CHICAGO--(BUSINESS WIRE)--Sept. 15, 2005--Fitch believes that the voluntary filing by Northwest Airlines, Inc. (Northwest, or the airline) for reorganization under Chapter 11 of the U.S. Bankruptcy Code poses only minor immediate risks to most general airport revenue bonds. However, credit concerns at individual airports, in particular at facilities where Northwest operates major connecting hubs, including Minneapolis-St. Paul International Airport, Detroit Metropolitan Wayne County Airport, and Memphis International Airport, may increase during the course of the airline's bankruptcy proceedings should the reorganization lead to operating decisions that significantly reduce its schedule. Reflecting the risks inherent in the bankruptcy process, Fitch revises its Rating Outlooks to Negative from Stable on the following bonds:
-- Minneapolis-St. Paul Metropolitan Airports Commission, Minnesota's approximately $942 million senior lien airport revenue bonds, rating affirmed at 'AA-', and approximately $848 million junior lien airport revenue bonds, rating affirmed at 'A', issued for projects at Minneapolis-St. Paul International Airport;
-- Wayne County Airport Authority, Michigan's approximately $2.2 billion airport revenue bonds, rating affirmed at 'A', and approximately $89.2 million junior lien revenue bonds, rating affirmed at 'A-', issued for projects at Detroit Metropolitan Wayne County Airport.
In addition, Fitch maintains a Negative Rating Outlook for Memphis and Shelby County Airport Authority, Tennessee's approximately $600 million airport revenue bonds rated 'A+', issued for projects at Memphis International Airport.
As is common in the early stages of the bankruptcy process, Northwest continues to operate its full schedule and will need to fulfill its obligations of its use and lease agreements at the various airports where it operates, though there may be some small amounts of prepetition rents owed. As bankruptcy courts generally allow an airline to continue making payments to the airports it serves, Fitch expects airports will continue to receive payments from Northwest on a timely basis for the near term.
The risks to individual airport finances may increase over the course of the bankruptcy process as Northwest undertakes a reorganization that may result in considerable operational changes. Particularly vulnerable are Northwest's hub airports, which rely on the scheduling decisions of the airline to generate significant levels of transfer traffic to complement local origin and destination (O&D) traffic.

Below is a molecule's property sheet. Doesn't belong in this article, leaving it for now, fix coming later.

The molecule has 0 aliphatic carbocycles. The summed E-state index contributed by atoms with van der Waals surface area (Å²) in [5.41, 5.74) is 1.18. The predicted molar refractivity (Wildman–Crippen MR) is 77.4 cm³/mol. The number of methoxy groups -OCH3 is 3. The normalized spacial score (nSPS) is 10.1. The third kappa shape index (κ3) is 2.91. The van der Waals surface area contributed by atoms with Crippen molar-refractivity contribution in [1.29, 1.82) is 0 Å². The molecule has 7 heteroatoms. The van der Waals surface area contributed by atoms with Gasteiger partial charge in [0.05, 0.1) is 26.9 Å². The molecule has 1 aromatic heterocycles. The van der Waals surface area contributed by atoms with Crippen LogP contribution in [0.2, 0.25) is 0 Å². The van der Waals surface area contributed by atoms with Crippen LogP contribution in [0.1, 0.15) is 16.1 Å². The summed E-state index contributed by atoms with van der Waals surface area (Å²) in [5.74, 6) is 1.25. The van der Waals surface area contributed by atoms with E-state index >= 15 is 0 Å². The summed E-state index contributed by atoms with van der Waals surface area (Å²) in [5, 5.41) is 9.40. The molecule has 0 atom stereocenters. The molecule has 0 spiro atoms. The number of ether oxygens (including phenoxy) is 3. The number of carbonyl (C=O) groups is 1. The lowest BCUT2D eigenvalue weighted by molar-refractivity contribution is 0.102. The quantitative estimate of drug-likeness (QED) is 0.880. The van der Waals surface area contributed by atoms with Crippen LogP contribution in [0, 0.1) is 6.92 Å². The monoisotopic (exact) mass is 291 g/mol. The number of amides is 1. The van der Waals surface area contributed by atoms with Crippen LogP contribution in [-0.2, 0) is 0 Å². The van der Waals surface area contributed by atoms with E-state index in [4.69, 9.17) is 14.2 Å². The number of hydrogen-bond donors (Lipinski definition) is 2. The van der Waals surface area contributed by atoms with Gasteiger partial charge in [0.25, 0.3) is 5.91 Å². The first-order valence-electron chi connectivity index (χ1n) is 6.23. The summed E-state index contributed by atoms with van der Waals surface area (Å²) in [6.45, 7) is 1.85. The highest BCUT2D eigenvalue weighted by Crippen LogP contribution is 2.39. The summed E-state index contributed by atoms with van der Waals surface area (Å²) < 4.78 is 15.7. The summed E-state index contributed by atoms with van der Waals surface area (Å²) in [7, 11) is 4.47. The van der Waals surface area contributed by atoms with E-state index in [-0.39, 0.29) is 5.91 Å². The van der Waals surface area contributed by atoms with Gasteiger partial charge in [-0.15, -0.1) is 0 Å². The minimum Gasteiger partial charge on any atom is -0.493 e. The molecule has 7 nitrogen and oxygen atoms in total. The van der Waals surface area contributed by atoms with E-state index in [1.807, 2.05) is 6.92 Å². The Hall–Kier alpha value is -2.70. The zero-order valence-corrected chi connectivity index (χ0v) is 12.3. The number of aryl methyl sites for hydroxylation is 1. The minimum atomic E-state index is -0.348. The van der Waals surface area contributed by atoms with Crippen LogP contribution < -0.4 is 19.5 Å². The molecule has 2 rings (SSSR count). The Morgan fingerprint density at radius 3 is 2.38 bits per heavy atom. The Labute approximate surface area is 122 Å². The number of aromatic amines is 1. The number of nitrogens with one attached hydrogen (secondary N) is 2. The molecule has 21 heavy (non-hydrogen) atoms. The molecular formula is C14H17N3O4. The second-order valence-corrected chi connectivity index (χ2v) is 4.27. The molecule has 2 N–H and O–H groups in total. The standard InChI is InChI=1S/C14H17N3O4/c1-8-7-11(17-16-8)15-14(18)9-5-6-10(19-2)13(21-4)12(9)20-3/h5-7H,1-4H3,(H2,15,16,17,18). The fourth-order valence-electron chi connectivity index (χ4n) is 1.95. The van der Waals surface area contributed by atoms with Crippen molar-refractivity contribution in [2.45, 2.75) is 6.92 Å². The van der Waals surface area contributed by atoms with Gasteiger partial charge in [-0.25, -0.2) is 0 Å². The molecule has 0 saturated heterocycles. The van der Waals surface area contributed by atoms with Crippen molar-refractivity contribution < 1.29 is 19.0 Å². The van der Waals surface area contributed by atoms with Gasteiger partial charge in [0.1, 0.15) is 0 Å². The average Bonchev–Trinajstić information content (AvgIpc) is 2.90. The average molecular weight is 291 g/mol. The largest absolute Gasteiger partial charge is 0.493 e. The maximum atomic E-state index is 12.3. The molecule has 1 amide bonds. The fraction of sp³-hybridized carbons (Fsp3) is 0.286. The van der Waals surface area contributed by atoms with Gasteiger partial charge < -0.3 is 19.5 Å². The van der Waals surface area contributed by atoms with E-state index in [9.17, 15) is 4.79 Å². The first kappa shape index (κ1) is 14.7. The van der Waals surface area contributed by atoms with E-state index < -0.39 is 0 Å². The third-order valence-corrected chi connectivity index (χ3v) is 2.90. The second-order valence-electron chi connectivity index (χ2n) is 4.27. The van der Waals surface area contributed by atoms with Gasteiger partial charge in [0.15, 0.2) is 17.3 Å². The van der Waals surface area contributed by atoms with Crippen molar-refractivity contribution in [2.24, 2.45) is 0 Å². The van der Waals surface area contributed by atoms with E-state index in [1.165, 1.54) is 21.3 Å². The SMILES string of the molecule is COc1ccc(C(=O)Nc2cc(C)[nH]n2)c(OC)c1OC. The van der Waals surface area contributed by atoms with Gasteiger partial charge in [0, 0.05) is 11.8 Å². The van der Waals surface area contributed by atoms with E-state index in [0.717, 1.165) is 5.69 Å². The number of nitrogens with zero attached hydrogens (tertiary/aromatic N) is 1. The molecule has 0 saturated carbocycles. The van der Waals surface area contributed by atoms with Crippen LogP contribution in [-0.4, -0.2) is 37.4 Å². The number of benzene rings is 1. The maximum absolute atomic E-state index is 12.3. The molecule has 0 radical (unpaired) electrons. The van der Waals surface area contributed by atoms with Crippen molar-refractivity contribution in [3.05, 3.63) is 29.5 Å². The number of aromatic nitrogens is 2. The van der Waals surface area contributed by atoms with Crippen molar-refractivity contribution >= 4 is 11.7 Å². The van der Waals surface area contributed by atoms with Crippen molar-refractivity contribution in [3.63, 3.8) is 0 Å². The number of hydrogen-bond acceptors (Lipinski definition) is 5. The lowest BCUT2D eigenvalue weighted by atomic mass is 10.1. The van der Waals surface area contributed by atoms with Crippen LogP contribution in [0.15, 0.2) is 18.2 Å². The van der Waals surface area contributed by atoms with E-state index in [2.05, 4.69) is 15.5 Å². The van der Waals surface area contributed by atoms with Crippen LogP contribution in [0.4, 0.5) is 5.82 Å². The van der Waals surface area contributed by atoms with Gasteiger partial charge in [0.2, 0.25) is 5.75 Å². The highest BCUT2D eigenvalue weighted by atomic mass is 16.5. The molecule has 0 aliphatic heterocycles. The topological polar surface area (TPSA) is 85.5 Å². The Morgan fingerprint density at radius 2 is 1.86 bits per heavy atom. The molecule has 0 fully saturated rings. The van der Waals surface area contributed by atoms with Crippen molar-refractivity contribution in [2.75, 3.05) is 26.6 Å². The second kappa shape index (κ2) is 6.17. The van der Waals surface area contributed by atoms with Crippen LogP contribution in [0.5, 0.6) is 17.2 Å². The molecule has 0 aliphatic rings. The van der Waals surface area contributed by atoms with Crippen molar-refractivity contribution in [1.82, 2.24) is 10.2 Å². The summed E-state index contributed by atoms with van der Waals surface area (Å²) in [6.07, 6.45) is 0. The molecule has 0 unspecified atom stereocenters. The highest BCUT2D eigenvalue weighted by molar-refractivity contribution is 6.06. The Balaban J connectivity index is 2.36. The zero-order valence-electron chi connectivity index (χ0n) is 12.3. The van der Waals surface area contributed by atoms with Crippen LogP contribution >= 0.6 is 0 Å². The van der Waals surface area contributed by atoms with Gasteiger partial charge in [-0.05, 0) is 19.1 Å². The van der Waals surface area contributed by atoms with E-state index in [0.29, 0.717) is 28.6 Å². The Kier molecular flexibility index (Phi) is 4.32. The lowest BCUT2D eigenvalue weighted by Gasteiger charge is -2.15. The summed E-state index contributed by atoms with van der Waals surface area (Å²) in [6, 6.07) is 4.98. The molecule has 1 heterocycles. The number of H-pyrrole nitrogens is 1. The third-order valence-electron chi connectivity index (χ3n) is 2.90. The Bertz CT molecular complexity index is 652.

Northwest and its regional affiliates accounted for 80% of total enplanements at Minneapolis-St. Paul International Airport in 2004. Transfer traffic accounted for 55% of the airport's total enplanements for the year, the majority of which is generated by Northwest. The airport holds approximately $67 million of unrestricted cash to support its operations.
At Detroit Metropolitan, Northwest and its affiliates represented 79% of total enplanements in 2004, with transfer traffic accounting for 56% of total passenger volume. The airport holds $82.8 million of unrestricted cash, with access to another $15 million on an open line of credit, to support operations. Both Minneapolis and Detroit serve established business markets; origination traffic other airlines would likely act to capture should Northwest significantly alter its operations. However, other carriers may be slow to replace any lost connecting traffic due to their own operating needs and financial condition.
Northwest and its affiliates represented 81.4% of total enplanements at Memphis International in 2004, with the airline's hubbing activity resulting in connecting traffic accounting for 55.4% of total passenger volume. Again, the airport's attractive local market will likely attract other carriers to serve originating passengers, but as Northwest's third hub, the bankruptcy may put the airport's connecting traffic at risk. The large presence of FedEx at the airport somewhat mitigates the potential financial ramifications of a significant reduction of Northwest's service at Memphis International.
At somewhat less risk are airports served by Northwest that rely on local demand for air travel to drive their operations; however, some smaller cities with unprofitable route characteristics may lose service. Also, the bankruptcy may call into question Northwest's 'Heartland Strategy,' under which the airline has increased point-to-point service from airports such as Indianapolis International (airport revenue bonds rated 'A+' by Fitch).
In addition to the general airport revenue bonds at airports served by Northwest, the bankruptcy filing presents implications for holders of the airline's special facility debt. The structure and security of special facility transactions vary considerably, from a simple guarantee of the airline, in which case the investor's claim ranks behind secured creditors with limited chance for recovery, to more secured structures, such as mortgage or leases, which may provide the investor with a greater likelihood of recouping their investment. Fitch does not rate any of Northwest's outstanding special facility debt.
Fitch will issue credit updates on the airports mentioned, as well as any other facilities, as warranted by events during Northwest's bankruptcy proceedings.
CONTACT: Fitch Ratings Peter Stettler, 312-368-3176 (Chicago) Corey Modeste, 212-908-0399 (New York) Douglas Kilcommons, 212-908-0740 (New York) Jessica Soltz Rudd, 415-732-5616 (San Francisco) Christine Pollak, 212-908-0526 (New York, Media Relations) KEYWORD: MINNESOTA MICHIGAN NEW YORKINDUSTRY KEYWORD: TRAVEL BANKING AIRLINES TRANSPORTATION BOND/STOCK RATINGSSOURCE: Fitch Ratings